Cyber security threats can come in multiple forms. Recently, ABC News reported that threat actors accessed user account information from Facebook’s parent company Meta by pretending to be law enforcement officials. This cyber attack — a form of social engineering — although surprising, was not unprecedented.
In fact, Check Point Research reported an increase of 50% in cyber crime on corporate networks from 2020 to 2021. This rise includes several types of attacks that threat actors use to wreak havoc on organizations with increasing ferocity.
But what are the trending cybersecurity threats and how can you protect your organization? Below, we’ll take a look at cyber attack types as well as the consequences of not protecting your organization against bad actors.
We’re far from the days when a firewall and antivirus solution were enough to keep us safe. The security landscape has become an intricate and challenging puzzle for businesses. This is, in part, due to social engineering, the act of using tactics to manipulate employees into performing a desired action or giving information that compromises the organization.
A social engineering attack is when a threat actor manipulates their way into your network through these tactics. Social engineering can also be used to deploy other cybersecurity attacks within your systems such as malware and ransomware.
The most intimidating aspect of social engineering is that even if your cybersecurity is effective, untrained employees are still vulnerable and can be manipulated into compromising your organization.
Social engineering attacks target employees because, if untrained, employees are the easiest way to gain unauthorized access to an organization’s internal systems. The average person is unlikely to know if a program they are using is safe or malicious.
Security awareness training can help protect your organization by empowering your employees to protect your organization from social engineering and other threats.
Derived from the words “malicious” and “software,” malware refers to software intended to harm or disrupt computer systems. It can be used to gain unauthorized access to your organization’s internal network.
For example, some malware may cause computer crashes, a frozen screen, and similar problems. There are different ways a threat actor can infect your computer with malware, including through the use of a USB Ninja Cable. This cable looks like any other USB you could plug into your computer, but is used to infect your computer with malware and may gain remote access to your private files.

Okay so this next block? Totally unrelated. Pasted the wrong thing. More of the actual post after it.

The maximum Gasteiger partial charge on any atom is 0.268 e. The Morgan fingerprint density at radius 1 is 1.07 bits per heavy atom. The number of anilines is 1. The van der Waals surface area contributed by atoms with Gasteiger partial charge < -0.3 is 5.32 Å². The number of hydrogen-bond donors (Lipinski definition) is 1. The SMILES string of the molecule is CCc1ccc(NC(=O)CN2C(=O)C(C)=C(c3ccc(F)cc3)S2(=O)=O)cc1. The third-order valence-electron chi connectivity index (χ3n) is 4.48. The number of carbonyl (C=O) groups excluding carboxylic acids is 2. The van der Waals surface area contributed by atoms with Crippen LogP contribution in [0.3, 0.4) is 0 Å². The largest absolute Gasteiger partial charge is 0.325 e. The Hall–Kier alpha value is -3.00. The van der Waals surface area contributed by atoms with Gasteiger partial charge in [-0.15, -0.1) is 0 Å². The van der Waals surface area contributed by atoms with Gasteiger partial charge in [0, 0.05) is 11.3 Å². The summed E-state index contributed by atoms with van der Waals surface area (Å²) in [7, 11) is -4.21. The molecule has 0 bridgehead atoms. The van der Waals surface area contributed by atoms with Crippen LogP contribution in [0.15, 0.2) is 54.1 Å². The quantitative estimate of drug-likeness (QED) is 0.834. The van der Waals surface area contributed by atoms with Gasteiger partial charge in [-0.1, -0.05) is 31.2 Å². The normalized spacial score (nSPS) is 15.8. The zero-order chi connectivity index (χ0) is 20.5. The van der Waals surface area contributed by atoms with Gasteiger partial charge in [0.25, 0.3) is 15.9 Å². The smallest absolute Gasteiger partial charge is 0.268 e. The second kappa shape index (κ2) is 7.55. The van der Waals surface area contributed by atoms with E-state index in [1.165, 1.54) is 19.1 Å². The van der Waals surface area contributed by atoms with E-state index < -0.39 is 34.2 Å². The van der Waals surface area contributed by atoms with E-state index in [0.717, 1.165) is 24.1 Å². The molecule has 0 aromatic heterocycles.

Always stop and think before plugging in any device and remember that cyber threats are always changing, so keeping up with trending cybersecurity threats is crucial for the protection of your organization.
After an organization is infected with malware, a bad actor or group of threat actors will demand payment before they unlock the infected system. This type of attack, a ransomware attack, can put your operations to a halt, leaving you at the mercy of the cyber criminal(s) and could cost your organization millions of dollars.
Ransomware attacks are rising, in quantity, frequency and scale. For example, the software vendor Kaseya fell victim to a notorious ransomware attack in 2021. During this attack, threat actors held Kaseya’s business data hostage and demanded $70 million dollars in Bitcoin. This attack affected not just Kaseya, but many of the MSP’s customers as well, showing that ransomware attacks are not just costly for the targeted organization but expensive in reach.
The lack of cybersecurity awareness in employees can be a detriment to organizations, but even more so with the recent shift of many organizations to a hybrid or remote work model in which employees use their own computers and devices — which are often on unsecure networks — to access their work accounts.
A physical attack or breach occurs when a threat actor enters a business location to access your internal systems. With the recent reduction of in-office staff for many offices, empty computer stations and relaxed security means threat actors could indeed walk right in — pretending to deliver a package or update your computer systems, for example — and begin their attack on your organization.
The Consequences of Cybersecurity Attacks and Your Protection Options
Although cybersecurity threats come in many forms, the consequences for each of them can be equally severe. Common consequences include:
- Loss of sensitive data. This may include proprietary data, client information, financial reports, and more.
- Operational disruption. This occurs when your business operations come to a halt, often as the result of a ransomware attack.
- Financial implications. Aside from stealing your money or demanding ransom, downtime and damage to your reputation can also cost your organization.
Strengthening your cybersecurity posture helps protect your organization against cybersecurity threats. Aside from training your employees, you can take other steps to protect your organization inside and out.
To learn how you can best safeguard your organization from bad actors and cyber attacks, download our free guide, 5 ½ Easy Steps to Avoid Cyber Threats.